ACTA Warns on Freedom of Conscience at Delaware
May 21, 2008
by Adam Kissel
After the University of Delaware Board of Trustees voted to approve a new Residence Life educational program for next year, FIRE rightly reported it as a new victory for freedom of conscience. At the same time, The American Council of Trustees and Alumni (ACTA) rightly characterized the news as a new failure for freedom of conscience. We're both right—it's a half-empty/half-full situation.
To call it a failure, one need only go to the proposal itself to see that ResLife still intends to achieve specific "learning outcomes" through a variety of activities designed to change students' thoughts, values, beliefs, attitudes, and actions to conform to ResLife's view of so-called responsible citizenship. The goals and central activities are little changed from last year, and the directors of last year's program still hold their jobs. ACTA writes:
This "curriculum" in the dormitories bears little resemblance to what most Americans remember from their college days, or to common sense.
Yet, to call it a victory, one should pay attention to the strong messages sent by the UD Trustees and faculty, together with the promises by Vice President for Student Life Michael Gilbert, that indoctrination of any sort must have no place in next year's program. From the half-empty side, these look like empty promises and toothless messages, for the same reasons I have discussed elsewhere and have expressed to the Trustees. (You also can view ACTA's May 14 letter to the Trustees here.) I will write soon on the inconsistencies between the cosmetic amendments to the proposal and the verbal promises on the one hand, and the actual proposal on the other. From the half-full side, though, I believe that Gilbert really has put his job on the line in promising that there will be no new abuses of students' rights. That ought to make Gilbert at least a bit more diligent than he was last October, when he crazily defended the indoctrination program and we refuted him with plenty of evidence. At the Board of Trustees meeting on Monday, however, Gilbert reportedly declared that last year's program was a case study in what not to do in the future, advertised that the redesigned program is "traditional," and promised new oversight. Make no mistake—that is a huge change in UD's attitude toward the program.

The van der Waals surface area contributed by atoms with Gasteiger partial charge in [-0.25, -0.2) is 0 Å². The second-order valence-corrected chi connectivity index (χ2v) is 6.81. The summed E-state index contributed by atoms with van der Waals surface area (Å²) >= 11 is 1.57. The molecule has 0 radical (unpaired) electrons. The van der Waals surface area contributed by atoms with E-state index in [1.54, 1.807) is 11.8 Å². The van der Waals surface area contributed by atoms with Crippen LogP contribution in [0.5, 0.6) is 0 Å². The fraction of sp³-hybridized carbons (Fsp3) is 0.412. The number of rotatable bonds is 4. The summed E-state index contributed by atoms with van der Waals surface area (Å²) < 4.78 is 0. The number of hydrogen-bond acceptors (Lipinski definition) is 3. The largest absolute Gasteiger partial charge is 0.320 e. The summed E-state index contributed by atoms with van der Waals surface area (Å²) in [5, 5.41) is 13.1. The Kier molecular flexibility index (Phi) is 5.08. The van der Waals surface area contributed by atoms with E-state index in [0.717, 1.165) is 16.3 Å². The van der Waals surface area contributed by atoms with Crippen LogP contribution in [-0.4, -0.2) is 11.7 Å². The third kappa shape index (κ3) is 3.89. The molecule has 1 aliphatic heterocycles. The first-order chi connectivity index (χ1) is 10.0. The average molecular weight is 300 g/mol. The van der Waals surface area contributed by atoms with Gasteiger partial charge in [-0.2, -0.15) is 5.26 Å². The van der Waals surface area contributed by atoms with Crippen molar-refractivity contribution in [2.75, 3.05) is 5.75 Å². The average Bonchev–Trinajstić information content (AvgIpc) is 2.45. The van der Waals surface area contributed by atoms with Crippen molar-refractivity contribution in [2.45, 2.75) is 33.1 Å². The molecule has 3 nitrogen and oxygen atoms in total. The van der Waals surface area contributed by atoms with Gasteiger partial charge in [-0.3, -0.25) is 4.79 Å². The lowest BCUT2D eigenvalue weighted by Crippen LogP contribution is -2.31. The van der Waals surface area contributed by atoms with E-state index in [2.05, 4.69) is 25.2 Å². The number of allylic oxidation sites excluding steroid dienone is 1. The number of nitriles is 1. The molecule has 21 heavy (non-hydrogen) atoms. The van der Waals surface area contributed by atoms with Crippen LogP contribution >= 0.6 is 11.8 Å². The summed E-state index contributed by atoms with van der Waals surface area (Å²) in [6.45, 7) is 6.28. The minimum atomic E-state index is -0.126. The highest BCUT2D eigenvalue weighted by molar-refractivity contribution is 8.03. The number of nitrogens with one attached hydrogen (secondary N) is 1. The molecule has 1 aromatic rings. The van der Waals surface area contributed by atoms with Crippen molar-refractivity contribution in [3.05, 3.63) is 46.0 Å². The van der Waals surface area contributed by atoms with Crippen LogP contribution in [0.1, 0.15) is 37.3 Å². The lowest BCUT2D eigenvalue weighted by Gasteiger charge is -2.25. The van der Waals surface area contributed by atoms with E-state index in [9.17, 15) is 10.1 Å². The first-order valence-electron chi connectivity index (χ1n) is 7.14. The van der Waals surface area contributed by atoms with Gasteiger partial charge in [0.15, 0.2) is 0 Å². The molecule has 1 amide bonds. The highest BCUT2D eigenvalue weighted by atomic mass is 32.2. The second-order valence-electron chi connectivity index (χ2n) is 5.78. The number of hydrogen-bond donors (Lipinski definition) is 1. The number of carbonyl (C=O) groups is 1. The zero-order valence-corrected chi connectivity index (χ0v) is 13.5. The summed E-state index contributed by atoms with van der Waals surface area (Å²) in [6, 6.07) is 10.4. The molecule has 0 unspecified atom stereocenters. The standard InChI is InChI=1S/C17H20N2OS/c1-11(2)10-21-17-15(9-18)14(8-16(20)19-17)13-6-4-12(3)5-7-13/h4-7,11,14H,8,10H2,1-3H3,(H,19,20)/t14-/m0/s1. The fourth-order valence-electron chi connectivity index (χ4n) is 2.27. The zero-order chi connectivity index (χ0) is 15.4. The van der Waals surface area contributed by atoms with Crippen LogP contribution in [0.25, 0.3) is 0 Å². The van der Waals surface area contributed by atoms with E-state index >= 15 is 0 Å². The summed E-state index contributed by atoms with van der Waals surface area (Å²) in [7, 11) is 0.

We keep claiming victory because ResLife keeps retreating. True, there is a long way yet to go before we can declare a full victory for freedom of conscience at the University of Delaware. We still have strong suspicions that new violations will occur again this fall. But with students, faculty, trustees, and national organizations watching, we believe we can keep ResLife's indoctrination agenda in retreat.